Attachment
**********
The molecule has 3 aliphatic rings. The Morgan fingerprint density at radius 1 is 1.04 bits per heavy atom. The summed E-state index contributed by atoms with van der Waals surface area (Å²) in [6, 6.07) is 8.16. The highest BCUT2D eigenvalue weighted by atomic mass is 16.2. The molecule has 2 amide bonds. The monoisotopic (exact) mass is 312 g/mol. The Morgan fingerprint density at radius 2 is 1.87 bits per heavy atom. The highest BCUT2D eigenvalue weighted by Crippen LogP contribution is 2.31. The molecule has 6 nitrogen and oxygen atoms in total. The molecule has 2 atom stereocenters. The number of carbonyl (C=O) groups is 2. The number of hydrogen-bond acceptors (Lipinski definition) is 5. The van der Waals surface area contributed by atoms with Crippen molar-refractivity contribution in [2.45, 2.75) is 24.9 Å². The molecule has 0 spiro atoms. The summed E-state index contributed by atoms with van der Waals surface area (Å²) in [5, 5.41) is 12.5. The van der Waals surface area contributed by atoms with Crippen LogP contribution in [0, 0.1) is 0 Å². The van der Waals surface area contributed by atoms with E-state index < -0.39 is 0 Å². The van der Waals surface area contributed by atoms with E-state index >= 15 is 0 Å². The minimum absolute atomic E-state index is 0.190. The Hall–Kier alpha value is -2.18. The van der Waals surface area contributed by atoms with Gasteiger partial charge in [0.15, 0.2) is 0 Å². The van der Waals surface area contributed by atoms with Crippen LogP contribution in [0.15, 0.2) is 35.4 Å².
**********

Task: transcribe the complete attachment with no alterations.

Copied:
The molecule has 3 aliphatic rings. The Morgan fingerprint density at radius 1 is 1.04 bits per heavy atom. The summed E-state index contributed by atoms with van der Waals surface area (Å²) in [6, 6.07) is 8.16. The highest BCUT2D eigenvalue weighted by atomic mass is 16.2. The molecule has 2 amide bonds. The monoisotopic (exact) mass is 312 g/mol. The Morgan fingerprint density at radius 2 is 1.87 bits per heavy atom. The highest BCUT2D eigenvalue weighted by Crippen LogP contribution is 2.31. The molecule has 6 nitrogen and oxygen atoms in total. The molecule has 2 atom stereocenters. The number of carbonyl (C=O) groups is 2. The number of hydrogen-bond acceptors (Lipinski definition) is 5. The van der Waals surface area contributed by atoms with Crippen molar-refractivity contribution in [2.45, 2.75) is 24.9 Å². The molecule has 0 spiro atoms. The summed E-state index contributed by atoms with van der Waals surface area (Å²) in [5, 5.41) is 12.5. The van der Waals surface area contributed by atoms with Crippen LogP contribution in [0, 0.1) is 0 Å². The van der Waals surface area contributed by atoms with E-state index < -0.39 is 0 Å². The van der Waals surface area contributed by atoms with E-state index >= 15 is 0 Å². The minimum absolute atomic E-state index is 0.190. The Hall–Kier alpha value is -2.18. The van der Waals surface area contributed by atoms with Gasteiger partial charge in [0.15, 0.2) is 0 Å². The van der Waals surface area contributed by atoms with Crippen LogP contribution in [0.15, 0.2) is 35.4 Å².